Provided by: postgresql-client-9.5_9.5.2-1_amd64 bug

NAME

       ALTER_TABLE - change the definition of a table

SYNOPSIS

       ALTER TABLE [ IF EXISTS ] [ ONLY ] name [ * ]
           action [, ... ]
       ALTER TABLE [ IF EXISTS ] [ ONLY ] name [ * ]
           RENAME [ COLUMN ] column_name TO new_column_name
       ALTER TABLE [ IF EXISTS ] [ ONLY ] name [ * ]
           RENAME CONSTRAINT constraint_name TO new_constraint_name
       ALTER TABLE [ IF EXISTS ] name
           RENAME TO new_name
       ALTER TABLE [ IF EXISTS ] name
           SET SCHEMA new_schema
       ALTER TABLE ALL IN TABLESPACE name [ OWNED BY role_name [, ... ] ]
           SET TABLESPACE new_tablespace [ NOWAIT ]

       where action is one of:

           ADD [ COLUMN ] column_name data_type [ COLLATE collation ] [ column_constraint [ ... ] ]
           DROP [ COLUMN ] [ IF EXISTS ] column_name [ RESTRICT | CASCADE ]
           ALTER [ COLUMN ] column_name [ SET DATA ] TYPE data_type [ COLLATE collation ] [ USING expression ]
           ALTER [ COLUMN ] column_name SET DEFAULT expression
           ALTER [ COLUMN ] column_name DROP DEFAULT
           ALTER [ COLUMN ] column_name { SET | DROP } NOT NULL
           ALTER [ COLUMN ] column_name SET STATISTICS integer
           ALTER [ COLUMN ] column_name SET ( attribute_option = value [, ... ] )
           ALTER [ COLUMN ] column_name RESET ( attribute_option [, ... ] )
           ALTER [ COLUMN ] column_name SET STORAGE { PLAIN | EXTERNAL | EXTENDED | MAIN }
           ADD table_constraint [ NOT VALID ]
           ADD table_constraint_using_index
           ALTER CONSTRAINT constraint_name [ DEFERRABLE | NOT DEFERRABLE ] [ INITIALLY DEFERRED | INITIALLY IMMEDIATE ]
           VALIDATE CONSTRAINT constraint_name
           DROP CONSTRAINT [ IF EXISTS ]  constraint_name [ RESTRICT | CASCADE ]
           DISABLE TRIGGER [ trigger_name | ALL | USER ]
           ENABLE TRIGGER [ trigger_name | ALL | USER ]
           ENABLE REPLICA TRIGGER trigger_name
           ENABLE ALWAYS TRIGGER trigger_name
           DISABLE RULE rewrite_rule_name
           ENABLE RULE rewrite_rule_name
           ENABLE REPLICA RULE rewrite_rule_name
           ENABLE ALWAYS RULE rewrite_rule_name
           DISABLE ROW LEVEL SECURITY
           ENABLE ROW LEVEL SECURITY
           FORCE ROW LEVEL SECURITY
           NO FORCE ROW LEVEL SECURITY
           CLUSTER ON index_name
           SET WITHOUT CLUSTER
           SET WITH OIDS
           SET WITHOUT OIDS
           SET TABLESPACE new_tablespace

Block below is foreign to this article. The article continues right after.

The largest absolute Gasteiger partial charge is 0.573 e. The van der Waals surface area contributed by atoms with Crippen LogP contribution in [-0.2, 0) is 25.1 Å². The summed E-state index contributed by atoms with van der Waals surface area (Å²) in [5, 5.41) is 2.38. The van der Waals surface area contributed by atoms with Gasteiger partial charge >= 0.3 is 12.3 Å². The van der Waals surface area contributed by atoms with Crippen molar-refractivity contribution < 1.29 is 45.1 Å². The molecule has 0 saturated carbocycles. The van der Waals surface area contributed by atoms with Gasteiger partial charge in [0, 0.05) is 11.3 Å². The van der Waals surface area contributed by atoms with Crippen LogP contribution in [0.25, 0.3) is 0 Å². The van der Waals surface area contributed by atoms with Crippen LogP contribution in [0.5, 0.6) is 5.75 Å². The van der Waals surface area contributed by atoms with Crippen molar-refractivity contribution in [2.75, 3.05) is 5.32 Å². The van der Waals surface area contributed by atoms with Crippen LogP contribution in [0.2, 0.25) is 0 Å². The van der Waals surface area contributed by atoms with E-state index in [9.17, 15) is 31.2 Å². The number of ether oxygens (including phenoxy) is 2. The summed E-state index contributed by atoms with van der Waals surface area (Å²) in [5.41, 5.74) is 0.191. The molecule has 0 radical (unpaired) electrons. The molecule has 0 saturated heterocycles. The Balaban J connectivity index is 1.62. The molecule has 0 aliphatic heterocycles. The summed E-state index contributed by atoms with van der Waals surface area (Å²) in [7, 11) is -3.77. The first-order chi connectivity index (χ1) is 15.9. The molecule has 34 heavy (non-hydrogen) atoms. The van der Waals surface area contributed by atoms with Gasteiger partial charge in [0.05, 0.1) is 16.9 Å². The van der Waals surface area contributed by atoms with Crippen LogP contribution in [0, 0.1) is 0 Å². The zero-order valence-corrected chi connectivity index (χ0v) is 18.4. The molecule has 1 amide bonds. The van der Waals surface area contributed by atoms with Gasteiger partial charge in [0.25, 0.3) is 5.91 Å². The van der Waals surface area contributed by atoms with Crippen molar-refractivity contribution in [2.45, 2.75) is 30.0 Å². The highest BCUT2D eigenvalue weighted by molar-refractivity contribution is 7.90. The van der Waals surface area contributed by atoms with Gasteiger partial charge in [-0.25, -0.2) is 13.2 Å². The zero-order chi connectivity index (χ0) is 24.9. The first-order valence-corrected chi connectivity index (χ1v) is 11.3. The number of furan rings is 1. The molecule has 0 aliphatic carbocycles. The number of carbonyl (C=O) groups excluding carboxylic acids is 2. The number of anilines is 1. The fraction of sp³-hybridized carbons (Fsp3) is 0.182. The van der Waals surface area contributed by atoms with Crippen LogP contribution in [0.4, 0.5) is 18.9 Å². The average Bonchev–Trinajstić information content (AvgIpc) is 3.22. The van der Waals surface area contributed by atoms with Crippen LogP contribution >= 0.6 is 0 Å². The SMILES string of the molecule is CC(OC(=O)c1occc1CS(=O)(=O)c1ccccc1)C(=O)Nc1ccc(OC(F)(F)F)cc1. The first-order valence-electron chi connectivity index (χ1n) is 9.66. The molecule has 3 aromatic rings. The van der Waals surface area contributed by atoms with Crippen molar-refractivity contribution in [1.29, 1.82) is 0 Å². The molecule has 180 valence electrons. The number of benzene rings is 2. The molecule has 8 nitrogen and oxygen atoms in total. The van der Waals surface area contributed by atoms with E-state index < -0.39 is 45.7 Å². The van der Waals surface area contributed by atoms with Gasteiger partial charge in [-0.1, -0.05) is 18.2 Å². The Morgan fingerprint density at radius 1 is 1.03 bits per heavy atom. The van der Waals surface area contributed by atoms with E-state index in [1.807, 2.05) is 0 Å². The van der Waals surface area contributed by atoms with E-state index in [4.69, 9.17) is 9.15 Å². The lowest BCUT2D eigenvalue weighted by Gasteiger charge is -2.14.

SET { LOGGED | UNLOGGED }
           SET ( storage_parameter = value [, ... ] )
           RESET ( storage_parameter [, ... ] )
           INHERIT parent_table
           NO INHERIT parent_table
           OF type_name
           NOT OF
           OWNER TO { new_owner | CURRENT_USER | SESSION_USER }
           REPLICA IDENTITY { DEFAULT | USING INDEX index_name | FULL | NOTHING }

       and table_constraint_using_index is:

           [ CONSTRAINT constraint_name ]
           { UNIQUE | PRIMARY KEY } USING INDEX index_name
           [ DEFERRABLE | NOT DEFERRABLE ] [ INITIALLY DEFERRED | INITIALLY IMMEDIATE ]

DESCRIPTION

       ALTER TABLE changes the definition of an existing table. There are several subforms
       described below. Note that the lock level required may differ for each subform. An ACCESS
       EXCLUSIVE lock is held unless explicitly noted. When multiple subcommands are listed, the
       lock held will be the strictest one required from any subcommand.

       ADD COLUMN
           This form adds a new column to the table, using the same syntax as CREATE TABLE
           (CREATE_TABLE(7)).

       DROP COLUMN [ IF EXISTS ]
           This form drops a column from a table. Indexes and table constraints involving the
           column will be automatically dropped as well. You will need to say CASCADE if anything
           outside the table depends on the column, for example, foreign key references or views.
           If IF EXISTS is specified and the column does not exist, no error is thrown. In this
           case a notice is issued instead.

       SET DATA TYPE
           This form changes the type of a column of a table. Indexes and simple table
           constraints involving the column will be automatically converted to use the new column
           type by reparsing the originally supplied expression. The optional COLLATE clause
           specifies a collation for the new column; if omitted, the collation is the default for
           the new column type. The optional USING clause specifies how to compute the new column
           value from the old; if omitted, the default conversion is the same as an assignment
           cast from old data type to new. A USING clause must be provided if there is no
           implicit or assignment cast from old to new type.

       SET/DROP DEFAULT
           These forms set or remove the default value for a column. Default values only apply in